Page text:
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Hierarchically nanostructured transition metal oxides for supercapacitors

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  • ReceivedJul 7, 2017
  • AcceptedAug 10, 2017
  • PublishedOct 17, 2017

Abstract

Highly efficient, clean, and sustainable electrochemical energy storage technologies have been investigated extensively to counter the shortage of fossil fuels and increasingly prominent environmental problems. Supercapacitors (SCs) have received wide attention as critical devices for electrochemical energy storage because of their rapid charging–discharging capability and long life cycle. Various transition metal oxides (TMOs), such as MnO2, NiO, Co3O4, and CuO, have been extensively studied as electrode materials for SCs. Compared with carbon and conducting polymers, TMO materials can achieve higher specific capacitance. For further improvement of electrochemical performance, hierarchically nanostructured TMO materials have become a hot research area for electrode materials in SCs. The hierarchical nanostructure can not only offer abundant accessible electroactive sites for redox reactions but also shorten the ion diffusion pathway. In this review, we provide an overall summary and evaluation of the recent progress of hierarchically nanostructured TMOs for SCs, including synthesis methods, compositions, structures, and electrochemical performances. Both single-phase TMOs and the composites based on TMOs are summarized. Furthermore, we also prospect the developing foreground of this field. In this view, the important directions mainly include: the nanocomposites of TMOs materials with conductive materials; the cobalt-based materials and the nickel-based materials; the improvement of the volume energy density, the asymmetric SCs, and the flexible all-solid-state SCs.


Funded by

the National Natural Science Foundation of China(51202106,21671170,21673203)

New Century Excellent Talents of the University in China(NCET-13-0645)

the Innovation Scientists and Technicians Troop Construction Projects of Henan Province(164200510018)

the Plan for the Scientific Innovation Talent of Henan Province

the Program for Innovative Research Team(in,Science,Technology)

the Science & Technology Foundation of Henan Province(122102210253,13A150019)

the Science & Technology Foundation of Jiangsu Province(BK20150438)

the Six Talent Plan(2015-XCL-030)

and China Postdoctoral Science Foundation(2012M521115)


Acknowledgment

This work was supported by the National Natural Science Foundation of China (51202106, 21671170 and 21673203) and New Century Excellent Talents of the University in China (NCET-13-0645), the Innovation Scientists and Technicians Troop Construction Projects of Henan Province (164200510018), the Plan for Scientific Innovation Talent of Henan Province, the Program for Innovative Research Team (in Science and Technology) in the University of Henan Province (14IRTSTHN004 and 16IRTSTHN003), the Science & Technology Foundation of Henan Province (122102210253 and 13A150019), the Science & Technology Foundation of Jiangsu Province (BK20150438), the Six Talent Plan (2015-XCL-030), and China Postdoctoral Science Foundation (2012M521115). We also acknowledge the Priority Academic Program Development of Jiangsu Higher Education Institutions and the technical support we received at the Testing Center of Yangzhou University.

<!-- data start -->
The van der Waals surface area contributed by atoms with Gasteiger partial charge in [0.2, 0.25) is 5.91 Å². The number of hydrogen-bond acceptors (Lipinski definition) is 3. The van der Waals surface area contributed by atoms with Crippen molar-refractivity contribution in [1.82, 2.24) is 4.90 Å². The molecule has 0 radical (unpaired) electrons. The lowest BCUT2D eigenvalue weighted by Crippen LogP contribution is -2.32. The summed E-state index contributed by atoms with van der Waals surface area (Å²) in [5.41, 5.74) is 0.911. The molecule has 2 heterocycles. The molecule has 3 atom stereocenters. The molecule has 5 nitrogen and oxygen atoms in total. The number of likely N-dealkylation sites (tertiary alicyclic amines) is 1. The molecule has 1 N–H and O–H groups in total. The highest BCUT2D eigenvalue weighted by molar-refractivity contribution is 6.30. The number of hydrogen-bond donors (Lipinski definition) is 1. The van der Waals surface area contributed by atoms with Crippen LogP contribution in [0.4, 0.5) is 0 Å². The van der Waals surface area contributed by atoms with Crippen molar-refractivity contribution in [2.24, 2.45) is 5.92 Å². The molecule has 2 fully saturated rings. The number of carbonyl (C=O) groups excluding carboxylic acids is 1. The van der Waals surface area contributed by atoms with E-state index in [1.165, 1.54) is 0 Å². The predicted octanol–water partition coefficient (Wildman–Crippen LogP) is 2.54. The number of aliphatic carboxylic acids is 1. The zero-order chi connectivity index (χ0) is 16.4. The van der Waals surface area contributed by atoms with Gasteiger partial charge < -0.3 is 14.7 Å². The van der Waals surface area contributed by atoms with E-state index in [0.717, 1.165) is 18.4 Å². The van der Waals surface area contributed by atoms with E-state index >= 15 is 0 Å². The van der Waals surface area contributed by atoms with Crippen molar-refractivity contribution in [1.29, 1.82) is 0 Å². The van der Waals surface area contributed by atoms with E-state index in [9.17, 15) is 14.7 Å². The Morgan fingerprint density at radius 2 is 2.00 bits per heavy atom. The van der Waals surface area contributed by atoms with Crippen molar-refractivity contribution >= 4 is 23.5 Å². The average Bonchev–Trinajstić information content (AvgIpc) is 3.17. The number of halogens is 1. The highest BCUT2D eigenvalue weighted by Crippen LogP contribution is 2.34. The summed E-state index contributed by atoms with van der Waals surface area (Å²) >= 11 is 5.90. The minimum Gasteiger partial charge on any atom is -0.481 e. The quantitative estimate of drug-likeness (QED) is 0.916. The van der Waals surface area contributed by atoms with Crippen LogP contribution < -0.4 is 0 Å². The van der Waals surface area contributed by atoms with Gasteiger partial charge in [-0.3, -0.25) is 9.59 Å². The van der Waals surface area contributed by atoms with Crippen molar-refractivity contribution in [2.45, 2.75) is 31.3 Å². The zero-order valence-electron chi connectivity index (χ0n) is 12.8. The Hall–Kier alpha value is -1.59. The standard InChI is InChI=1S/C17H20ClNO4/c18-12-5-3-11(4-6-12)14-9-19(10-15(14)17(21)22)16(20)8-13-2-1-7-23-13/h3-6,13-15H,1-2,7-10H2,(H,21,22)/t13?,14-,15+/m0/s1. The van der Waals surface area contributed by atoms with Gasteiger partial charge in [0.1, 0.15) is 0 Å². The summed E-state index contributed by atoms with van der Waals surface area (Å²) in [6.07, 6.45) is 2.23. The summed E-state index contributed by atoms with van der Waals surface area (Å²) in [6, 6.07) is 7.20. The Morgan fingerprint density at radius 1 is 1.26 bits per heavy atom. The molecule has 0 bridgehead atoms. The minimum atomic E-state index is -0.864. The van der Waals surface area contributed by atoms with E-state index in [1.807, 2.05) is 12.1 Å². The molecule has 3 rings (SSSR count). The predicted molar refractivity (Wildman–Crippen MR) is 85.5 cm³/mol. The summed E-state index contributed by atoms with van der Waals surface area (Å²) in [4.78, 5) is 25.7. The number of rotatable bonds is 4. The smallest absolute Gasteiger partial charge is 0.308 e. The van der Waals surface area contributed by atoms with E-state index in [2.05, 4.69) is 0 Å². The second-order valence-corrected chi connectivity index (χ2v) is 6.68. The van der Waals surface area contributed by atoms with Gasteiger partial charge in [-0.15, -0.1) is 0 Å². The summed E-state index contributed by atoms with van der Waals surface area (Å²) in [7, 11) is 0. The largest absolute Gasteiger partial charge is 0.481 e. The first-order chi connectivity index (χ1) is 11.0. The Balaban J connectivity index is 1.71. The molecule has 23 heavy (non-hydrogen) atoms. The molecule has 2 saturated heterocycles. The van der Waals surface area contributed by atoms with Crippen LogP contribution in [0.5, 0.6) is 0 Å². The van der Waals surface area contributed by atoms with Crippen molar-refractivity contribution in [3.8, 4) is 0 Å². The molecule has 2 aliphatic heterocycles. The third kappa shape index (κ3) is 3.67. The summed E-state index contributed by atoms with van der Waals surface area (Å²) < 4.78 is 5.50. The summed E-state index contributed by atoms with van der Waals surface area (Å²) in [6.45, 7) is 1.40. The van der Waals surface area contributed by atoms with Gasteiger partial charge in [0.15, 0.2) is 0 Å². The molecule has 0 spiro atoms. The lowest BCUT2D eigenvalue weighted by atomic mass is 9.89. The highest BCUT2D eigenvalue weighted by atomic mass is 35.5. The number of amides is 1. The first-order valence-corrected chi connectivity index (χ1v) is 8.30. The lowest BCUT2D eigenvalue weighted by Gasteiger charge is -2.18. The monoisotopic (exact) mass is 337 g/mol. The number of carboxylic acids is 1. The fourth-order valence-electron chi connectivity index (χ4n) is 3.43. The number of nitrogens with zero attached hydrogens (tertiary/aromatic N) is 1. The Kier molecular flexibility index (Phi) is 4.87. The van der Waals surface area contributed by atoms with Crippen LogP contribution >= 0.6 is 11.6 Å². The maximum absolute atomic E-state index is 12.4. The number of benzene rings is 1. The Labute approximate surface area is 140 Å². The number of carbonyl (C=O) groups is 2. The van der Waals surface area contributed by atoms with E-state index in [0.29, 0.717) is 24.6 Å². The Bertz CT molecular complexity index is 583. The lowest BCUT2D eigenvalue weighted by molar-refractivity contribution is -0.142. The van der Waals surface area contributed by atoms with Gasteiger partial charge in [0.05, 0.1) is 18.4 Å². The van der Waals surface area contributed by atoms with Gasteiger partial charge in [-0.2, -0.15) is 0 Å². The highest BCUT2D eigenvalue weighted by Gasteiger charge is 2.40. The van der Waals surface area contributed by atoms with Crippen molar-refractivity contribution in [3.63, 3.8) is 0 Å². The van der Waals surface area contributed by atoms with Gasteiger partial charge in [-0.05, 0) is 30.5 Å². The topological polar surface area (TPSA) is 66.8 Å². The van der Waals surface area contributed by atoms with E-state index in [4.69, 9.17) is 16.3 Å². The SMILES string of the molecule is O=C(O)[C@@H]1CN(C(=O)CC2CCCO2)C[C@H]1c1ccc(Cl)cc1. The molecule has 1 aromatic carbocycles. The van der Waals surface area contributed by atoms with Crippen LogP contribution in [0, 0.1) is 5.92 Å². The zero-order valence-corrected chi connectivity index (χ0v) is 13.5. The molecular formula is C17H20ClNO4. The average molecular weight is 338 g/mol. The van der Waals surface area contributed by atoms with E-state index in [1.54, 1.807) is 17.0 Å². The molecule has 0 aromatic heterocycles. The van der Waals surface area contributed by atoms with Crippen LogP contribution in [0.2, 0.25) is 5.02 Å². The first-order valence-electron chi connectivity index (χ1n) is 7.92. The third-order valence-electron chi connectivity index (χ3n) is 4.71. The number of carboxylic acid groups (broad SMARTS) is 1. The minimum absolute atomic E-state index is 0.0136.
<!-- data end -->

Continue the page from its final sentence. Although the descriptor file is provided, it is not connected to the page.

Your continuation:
Interest statement

The authors declare that they have no conflict of interest.


Contributions statement

Zheng M, Xiao X and Li L organized the literatures and wrote the manuscript. Gu P participated in writing and revising the manuscript. Dai X, Tang H, Hu Q, and Xue H revised the manuscript. Pang H provided the overall concept and revised the manuscript. All authors participated in the general discussion.


Author information

Mingbo Zheng received his PhD in material processing engineering from Nanjing University of Aeronautics and Astronautics in 2009. He was a postdoctoral researcher at Nanjing University from 2009 to 2012. He was an associate researcher at Nanjing University from 2012 to 2015. He is currently an associate professor at Yanzhou University. His research interests are in the field of materials for electrochemical energy storge, including supercapacitor, lithium-ion battery, and lithium-sulfur battery.


Huan Pang received his PhD degree from Nanjing University in 2011. He then founded his research group in Anyang Normal University where he was appointed as a distinguished professor in 2013. He has now jointed Yangzhou University as a University Distinguished Professor. His research interests include the development of inorganic nanostructures and their applications in flexible electronics with a focus on energy devices.


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  • Figure 1

    Schematic of the two different mechanisms of SCs: (a) EDLCs and (b) pseudocapacitors.

  • Figure 2

    (a) SEM and (b), (c) TEM images of the LT-MnO2. Electrochemical properties of the three samples; (d) galvanostatic charge–discharge curves at 0.5 A g−1; (e) specific capacitances at various current densities; (f) Ragone plots. Reproduced with permission from Ref. [79]. Copyright 2012, the Royal Society of Chemistry.

  • Figure 3

    (a) Schematic of the preparation of Co(OH)2 and Co3O4. TEM images for (b) Cu2O template, (c) Co(OH)2, and (d) Co3O4. (e) Charge–discharge curves of the HFC-250 electrode. (f) Plots of the specific capacitance of Co(OH)2, HFC-250, HFC-300, HFC-400, and Co3O4-com. (g) Rate capability of the HFC-250 electrode when the current density was progressively varied. Reproduced with permission from Ref. [93]. Copyright 2015, the American Chemical Society.

  • Figure 4